The Birds & The Bees: 5 Answers For Curious Children

Many parents dread the day when a child is old enough to ask where babies come from. The answers can range dramatically, from biological to silly catch phrases and song lyrics. Here are 5 answers that may help:

1) The Biological Approach

The biological answer can vary as can the corresponding methods of explaining to a child where babies come from. Some people get diagrams. There are stories where some kids have been traumatized by a big book full of diagrams and pictures of things that a child was not ready to see yet. The older the child is when the question is asked, the better this approach may work. However, the younger the child, the less likely the child is to understand or grasp the concepts being conveyed. Remember, there is a huge difference between understanding and repeating what has been told to a child. The biological approach deals with sex as well and at the very least, prepares a child for discussions about sex and sexuality.

2) The Semi-Biological Approach

This approach works best for a child who is a little older, but not old enough to discuss sex. This approach takes into account the fact that a child may be too young to discuss or inquire about sex and that a child may still be in an innocent phase. This approach is also a good approach to take when the question is tainted by a friend or playmate who is either asking such questions or repeating random information he or she has picked up somewhere. The basic premise of the semi-biological approach is to state that there are males and females and that they are different and explain how. The child can then be told that women have babies and that they are in the belly, that it takes about 9 months for a baby to grow and for a women to give birth, etc. The semi-biological approach is designed to give information yet evade the details about how a woman gets pregnant. This is accomplished by giving out a great deal of information about what happens after the woman gets pregnant, overloading the child with information and if executed correctly, leading the child to believe he or she knows where babies come from. It is a bait and switch of sorts.

3) Avoidance/Postponing the Inevitable

This method is arguably the worse of them all. Basically, it entails avoiding the question posed by a child altogether. The other approach is to tell the child that you will explain it to him or her. It is never a good idea to allow an inquisitive child to go unguided into this area as there will always be some adult or child in his or her life willing to give an answer. It is better to take control of the question and this learning opportunity, irrespective of how young the child is. Doing so sets a precedent and is often the start of important communication between a child and his or her parents in this area. It is always good to let a child know that he or she can ask these questions of a parent without penalty or ridicule. The last thing a parent wants to do in this situation is leave a child to his or her own devices or playmates when discussing where babies come from.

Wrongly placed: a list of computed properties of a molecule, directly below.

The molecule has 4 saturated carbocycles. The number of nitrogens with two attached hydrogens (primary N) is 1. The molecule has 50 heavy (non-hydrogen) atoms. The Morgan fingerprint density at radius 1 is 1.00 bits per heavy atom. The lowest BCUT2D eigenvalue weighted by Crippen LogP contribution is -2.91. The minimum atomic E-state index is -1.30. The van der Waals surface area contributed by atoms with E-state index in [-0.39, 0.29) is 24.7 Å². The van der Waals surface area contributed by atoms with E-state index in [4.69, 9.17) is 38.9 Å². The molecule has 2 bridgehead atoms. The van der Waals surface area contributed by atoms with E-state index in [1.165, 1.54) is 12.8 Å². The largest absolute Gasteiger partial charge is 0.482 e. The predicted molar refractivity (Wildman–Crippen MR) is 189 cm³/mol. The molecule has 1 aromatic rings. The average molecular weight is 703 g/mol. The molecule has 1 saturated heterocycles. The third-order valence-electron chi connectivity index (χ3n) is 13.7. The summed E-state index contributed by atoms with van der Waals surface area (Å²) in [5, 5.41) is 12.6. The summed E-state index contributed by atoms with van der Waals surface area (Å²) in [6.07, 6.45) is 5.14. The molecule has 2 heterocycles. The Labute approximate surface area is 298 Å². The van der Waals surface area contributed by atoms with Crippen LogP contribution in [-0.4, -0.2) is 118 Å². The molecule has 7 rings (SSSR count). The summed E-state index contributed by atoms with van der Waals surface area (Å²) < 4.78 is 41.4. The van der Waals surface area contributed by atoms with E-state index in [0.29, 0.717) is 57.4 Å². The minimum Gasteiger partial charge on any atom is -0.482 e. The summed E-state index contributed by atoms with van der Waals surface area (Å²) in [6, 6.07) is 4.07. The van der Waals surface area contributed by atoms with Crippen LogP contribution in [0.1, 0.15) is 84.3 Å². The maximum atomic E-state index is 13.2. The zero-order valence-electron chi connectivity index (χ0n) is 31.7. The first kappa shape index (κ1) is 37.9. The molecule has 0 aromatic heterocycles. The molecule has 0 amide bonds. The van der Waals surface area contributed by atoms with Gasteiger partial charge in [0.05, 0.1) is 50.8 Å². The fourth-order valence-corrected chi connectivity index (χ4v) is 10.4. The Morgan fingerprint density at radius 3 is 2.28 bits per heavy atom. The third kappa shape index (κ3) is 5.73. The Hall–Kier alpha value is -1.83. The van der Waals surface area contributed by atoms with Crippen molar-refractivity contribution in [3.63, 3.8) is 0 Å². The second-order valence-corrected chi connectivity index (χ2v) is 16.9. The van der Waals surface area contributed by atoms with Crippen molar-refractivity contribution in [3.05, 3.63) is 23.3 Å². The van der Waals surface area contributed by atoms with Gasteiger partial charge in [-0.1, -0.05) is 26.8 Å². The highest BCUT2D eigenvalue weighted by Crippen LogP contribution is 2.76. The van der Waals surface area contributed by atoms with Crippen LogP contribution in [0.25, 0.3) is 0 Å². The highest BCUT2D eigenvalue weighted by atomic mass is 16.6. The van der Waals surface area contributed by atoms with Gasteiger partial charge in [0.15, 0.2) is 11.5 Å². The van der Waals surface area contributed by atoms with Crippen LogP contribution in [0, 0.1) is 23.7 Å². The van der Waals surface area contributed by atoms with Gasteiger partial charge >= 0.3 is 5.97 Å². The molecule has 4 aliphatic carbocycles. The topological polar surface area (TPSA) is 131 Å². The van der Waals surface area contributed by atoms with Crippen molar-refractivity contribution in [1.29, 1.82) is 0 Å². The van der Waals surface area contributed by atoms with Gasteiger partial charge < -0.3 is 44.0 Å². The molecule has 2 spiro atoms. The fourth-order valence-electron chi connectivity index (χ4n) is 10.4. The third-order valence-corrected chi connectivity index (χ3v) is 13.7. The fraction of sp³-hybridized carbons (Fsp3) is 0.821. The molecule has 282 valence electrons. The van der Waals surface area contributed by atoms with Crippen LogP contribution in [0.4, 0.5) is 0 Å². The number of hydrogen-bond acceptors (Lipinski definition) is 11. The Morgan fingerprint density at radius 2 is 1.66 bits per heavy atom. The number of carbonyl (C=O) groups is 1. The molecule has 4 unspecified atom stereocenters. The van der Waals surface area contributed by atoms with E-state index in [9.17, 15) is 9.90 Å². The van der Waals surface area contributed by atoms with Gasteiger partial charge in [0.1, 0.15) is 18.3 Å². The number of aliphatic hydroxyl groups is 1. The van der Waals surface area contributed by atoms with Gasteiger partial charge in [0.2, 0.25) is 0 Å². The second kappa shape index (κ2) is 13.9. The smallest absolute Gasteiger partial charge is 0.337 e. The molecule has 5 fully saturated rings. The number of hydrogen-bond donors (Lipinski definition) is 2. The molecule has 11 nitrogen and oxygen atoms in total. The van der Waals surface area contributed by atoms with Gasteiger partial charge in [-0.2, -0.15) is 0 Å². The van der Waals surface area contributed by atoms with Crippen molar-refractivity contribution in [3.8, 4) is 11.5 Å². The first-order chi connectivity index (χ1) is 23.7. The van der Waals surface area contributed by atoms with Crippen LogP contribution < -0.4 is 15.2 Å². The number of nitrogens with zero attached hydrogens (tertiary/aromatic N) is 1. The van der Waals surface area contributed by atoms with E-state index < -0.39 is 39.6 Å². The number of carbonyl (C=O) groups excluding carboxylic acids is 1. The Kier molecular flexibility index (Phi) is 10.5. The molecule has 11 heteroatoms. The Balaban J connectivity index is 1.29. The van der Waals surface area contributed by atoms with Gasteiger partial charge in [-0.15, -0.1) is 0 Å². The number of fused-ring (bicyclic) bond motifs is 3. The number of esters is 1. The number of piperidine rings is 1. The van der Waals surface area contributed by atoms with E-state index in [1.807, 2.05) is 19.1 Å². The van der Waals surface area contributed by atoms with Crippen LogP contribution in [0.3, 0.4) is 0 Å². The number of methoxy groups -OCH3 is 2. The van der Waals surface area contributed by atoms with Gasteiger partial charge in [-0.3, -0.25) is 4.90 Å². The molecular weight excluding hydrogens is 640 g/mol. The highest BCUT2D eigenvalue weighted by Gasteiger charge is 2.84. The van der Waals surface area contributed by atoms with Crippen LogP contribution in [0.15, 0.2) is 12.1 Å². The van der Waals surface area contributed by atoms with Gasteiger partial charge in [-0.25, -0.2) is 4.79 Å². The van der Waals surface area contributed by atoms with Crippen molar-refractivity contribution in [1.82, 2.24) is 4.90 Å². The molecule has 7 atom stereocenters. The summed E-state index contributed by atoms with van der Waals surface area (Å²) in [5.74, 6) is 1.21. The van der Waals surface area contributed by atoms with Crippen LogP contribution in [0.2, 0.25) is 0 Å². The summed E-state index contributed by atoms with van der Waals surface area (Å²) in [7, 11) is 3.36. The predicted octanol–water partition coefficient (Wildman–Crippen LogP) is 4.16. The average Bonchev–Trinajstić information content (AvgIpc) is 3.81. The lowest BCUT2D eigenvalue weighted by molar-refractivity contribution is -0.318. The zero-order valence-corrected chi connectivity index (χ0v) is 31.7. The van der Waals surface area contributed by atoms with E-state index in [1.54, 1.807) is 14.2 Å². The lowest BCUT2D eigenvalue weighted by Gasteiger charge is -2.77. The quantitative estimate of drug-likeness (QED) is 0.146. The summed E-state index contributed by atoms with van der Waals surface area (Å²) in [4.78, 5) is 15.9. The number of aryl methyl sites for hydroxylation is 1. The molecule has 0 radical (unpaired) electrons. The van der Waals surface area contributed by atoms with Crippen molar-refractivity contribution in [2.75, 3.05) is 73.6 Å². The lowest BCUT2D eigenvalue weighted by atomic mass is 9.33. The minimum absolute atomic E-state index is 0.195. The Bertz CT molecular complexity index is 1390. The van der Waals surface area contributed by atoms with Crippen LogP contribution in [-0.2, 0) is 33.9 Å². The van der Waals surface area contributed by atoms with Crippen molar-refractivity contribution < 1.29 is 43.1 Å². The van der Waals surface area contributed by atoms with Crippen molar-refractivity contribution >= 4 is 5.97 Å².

4) Random Song lyrics and Loose Concepts

This approach follows the avoidance approach very closely. It is actually the method many people use, not because it is a good method, but because it has been repeated for years. They tell children half stories about all sorts of things including swallowing seeds and the birds and bees. The problem with this method is, it confuses children more. The biggest reason for the confusion comes from the method in which these loose concepts are told. They are left dangling, with no connection and no story to tie them together. Because of this, children are forced to either make up the missing pieces or even worse, to ask their friends and playmates. For this reason, this method is not as effective and can actually lead to the introduction and spread of misinformation.

5) Birds, Bees, Babies: The Santa Claus Approach

Disclaimer: I wrote a book about the Birds and the Bees called Birds, Bees, Babies. My personal bias aside, this approach is a good one for situations in which a child is too young to understand biological concepts and in which a child wants to avoid topics concerning sex, sexuality and other sensitive concepts. This approach is best referred to as the Santa Claus approach because it is exactly what many families do around Christmas, they tell a child that a big fat man is going to come down a chimney and bring gifts. This is not lying to a child, it is a way of teaching concepts and is very entertaining for the child if done right. It is that premise which was behind the writing of Birds, Bees, Babies. There were so many loose concepts being put forth that were never connected coherently with an entertaining story. The book follows a young girl who is being taunted by a playmate because she does not know where babies come from. Her father eventually tells her a story about a woman who wanted to have a baby and how a friendly bird heard her talking and convinces the Birds and Bees to made the baby. There is even a stork. The Santa Claus method is effective on young children because it gives them an answer and gives them closure. Sometimes a non biological approach will help a parent postpone the discussion of complex and sensitive topics.

Whatever approach you take, GOOD LUCK!!